The Sun supports most of Earth's ecosystems. Plants create chemical energy (sugar) from abiotic factors that include solar energy. The food energy created by producers is passed to consumers, scavengers, and decomposers. This is known as a food chain.
Energy flows through an ecosystem in only one direction. Energy is passed from organisms at one trophic level or energy level to organisms in the next trophic level. The energy or ecological pyramid is a more complex way to model a food chain. Which organisms do you think are at the first trophic level (Figure below)?
Producers are always the first trophic level, herbivores the second, the carnivores that eat herbivores the third, and so on.
Most of the energy at a trophic level – about 90% – is used at that trophic level. Organisms need it for movement, maintaining stable internal conditions, and reproduction. So animals at the second trophic level have only about 10% as much energy available to them as do organisms at the first trophic level. Animals at the third level have only 10% as much available to them as those at the second level, or only 1% of the energy the producers started with.
What are the consequences of this loss of energy at each trophic level? The result is that each trophic level can support fewer and fewer individual organisms. See the pyramid diagrams.
What does this mean for the range of the osprey (or lion, or other top predator)? A top predator must have a very large range in which to hunt so that it can get enough energy to live.Why do most food chains have only four or five trophic levels? There is not enough energy to support organisms in a sixth trophic level. Food chains of ocean animals are longer than those of land-based animals because ocean conditions are more stable.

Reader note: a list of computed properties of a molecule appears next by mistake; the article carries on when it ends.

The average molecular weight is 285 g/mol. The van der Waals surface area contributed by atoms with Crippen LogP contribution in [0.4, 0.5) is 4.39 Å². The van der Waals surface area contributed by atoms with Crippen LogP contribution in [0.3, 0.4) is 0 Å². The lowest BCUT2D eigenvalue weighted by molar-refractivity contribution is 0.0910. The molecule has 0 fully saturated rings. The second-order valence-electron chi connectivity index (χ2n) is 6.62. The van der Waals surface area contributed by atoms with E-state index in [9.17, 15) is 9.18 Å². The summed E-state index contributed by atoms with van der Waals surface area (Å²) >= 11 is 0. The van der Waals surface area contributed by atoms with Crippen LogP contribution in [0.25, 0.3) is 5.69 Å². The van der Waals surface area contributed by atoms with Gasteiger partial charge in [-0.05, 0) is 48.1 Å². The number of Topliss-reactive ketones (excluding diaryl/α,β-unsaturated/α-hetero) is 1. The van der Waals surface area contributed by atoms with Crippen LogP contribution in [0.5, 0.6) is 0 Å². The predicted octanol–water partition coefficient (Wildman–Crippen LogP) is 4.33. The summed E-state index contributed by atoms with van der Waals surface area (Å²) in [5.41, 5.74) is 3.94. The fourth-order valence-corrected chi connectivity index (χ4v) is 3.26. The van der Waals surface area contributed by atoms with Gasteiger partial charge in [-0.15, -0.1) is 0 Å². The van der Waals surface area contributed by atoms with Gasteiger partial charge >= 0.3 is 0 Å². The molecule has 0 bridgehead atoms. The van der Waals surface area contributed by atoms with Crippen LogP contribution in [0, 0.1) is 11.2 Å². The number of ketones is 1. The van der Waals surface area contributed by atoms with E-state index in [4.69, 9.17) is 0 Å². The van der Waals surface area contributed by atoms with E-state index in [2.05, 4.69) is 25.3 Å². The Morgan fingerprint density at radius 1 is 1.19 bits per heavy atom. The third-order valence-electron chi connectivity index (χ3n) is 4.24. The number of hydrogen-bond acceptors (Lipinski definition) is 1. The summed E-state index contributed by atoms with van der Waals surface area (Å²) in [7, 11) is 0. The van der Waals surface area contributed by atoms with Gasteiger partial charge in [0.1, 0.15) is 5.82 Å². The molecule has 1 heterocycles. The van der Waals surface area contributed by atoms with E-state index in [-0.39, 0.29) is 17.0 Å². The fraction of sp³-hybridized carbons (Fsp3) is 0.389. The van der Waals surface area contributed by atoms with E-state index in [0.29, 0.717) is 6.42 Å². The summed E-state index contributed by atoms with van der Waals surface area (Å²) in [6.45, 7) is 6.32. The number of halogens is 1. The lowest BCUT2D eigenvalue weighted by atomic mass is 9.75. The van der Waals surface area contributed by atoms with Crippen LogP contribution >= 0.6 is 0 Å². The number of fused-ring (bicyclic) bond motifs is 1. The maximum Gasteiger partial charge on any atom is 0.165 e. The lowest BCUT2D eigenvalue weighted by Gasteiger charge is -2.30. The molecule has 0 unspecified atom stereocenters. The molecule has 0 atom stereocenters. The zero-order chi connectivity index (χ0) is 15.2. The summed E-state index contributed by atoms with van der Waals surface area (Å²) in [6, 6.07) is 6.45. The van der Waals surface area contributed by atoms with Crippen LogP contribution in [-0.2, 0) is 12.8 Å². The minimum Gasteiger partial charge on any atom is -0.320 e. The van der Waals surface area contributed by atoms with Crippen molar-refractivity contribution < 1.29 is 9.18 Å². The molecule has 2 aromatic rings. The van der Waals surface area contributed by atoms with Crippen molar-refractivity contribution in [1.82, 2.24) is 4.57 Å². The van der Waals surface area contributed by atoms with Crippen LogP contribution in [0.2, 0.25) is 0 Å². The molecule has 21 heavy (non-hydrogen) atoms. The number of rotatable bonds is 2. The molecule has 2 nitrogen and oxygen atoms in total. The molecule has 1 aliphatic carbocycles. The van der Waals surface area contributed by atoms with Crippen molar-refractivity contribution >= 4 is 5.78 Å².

Why do organisms at higher trophic levels tend to be larger than those at lower levels? The reason for this is simple: a large fish must be able to eat a small fish, but the small fish does not have to be able to eat the large fish (Figure below).
What is a more accurate way to depict the passage of energy in an ecosystem? A food web (Figure below) recognizes that many organisms eat at multiple trophic levels.
A food web includes the relationships between producers, consumers, and decomposers.
Humans are an important part of both of food webs; we are at the top of a food web, since nothing regularly eats us. That means that we are top predators.
- food chain: An energy pathway that includes all organisms that are linked as they pass along food energy, beginning with a producer and moving on to consumers.
- food web: Interwoven food chains that show each organism eating from different trophic levels.
- trophic level: Energy levels within a food chain or food web.
- A food chain describes the passage of energy between trophic levels.
- A food web is a set of interconnected and overlapping food chains.
- Food webs are interconnected, such as nearby land and a marine food webs.
- Organisms occupy a trophic level in a food chain, depending on how far removed they are from producers.
Use this resource to answer the questions that follow.
1. What do all organisms require?
2. What provides the energy required by the ecosystem?
3. How is energy transferred from one organism to another?
4. How is some of the energy lost?
5. How do nutrients move through and ecosystem?
1. What does a food chain depict? Why do scientists usually use a food web instead of a food chain?
2. Start with the Sun and describe what happens to energy through the trophic levels. Why does this not go on forever (with many more trophic levels)?
3. What trophic level do you inhabit? Do all humans inhabit the same trophic level?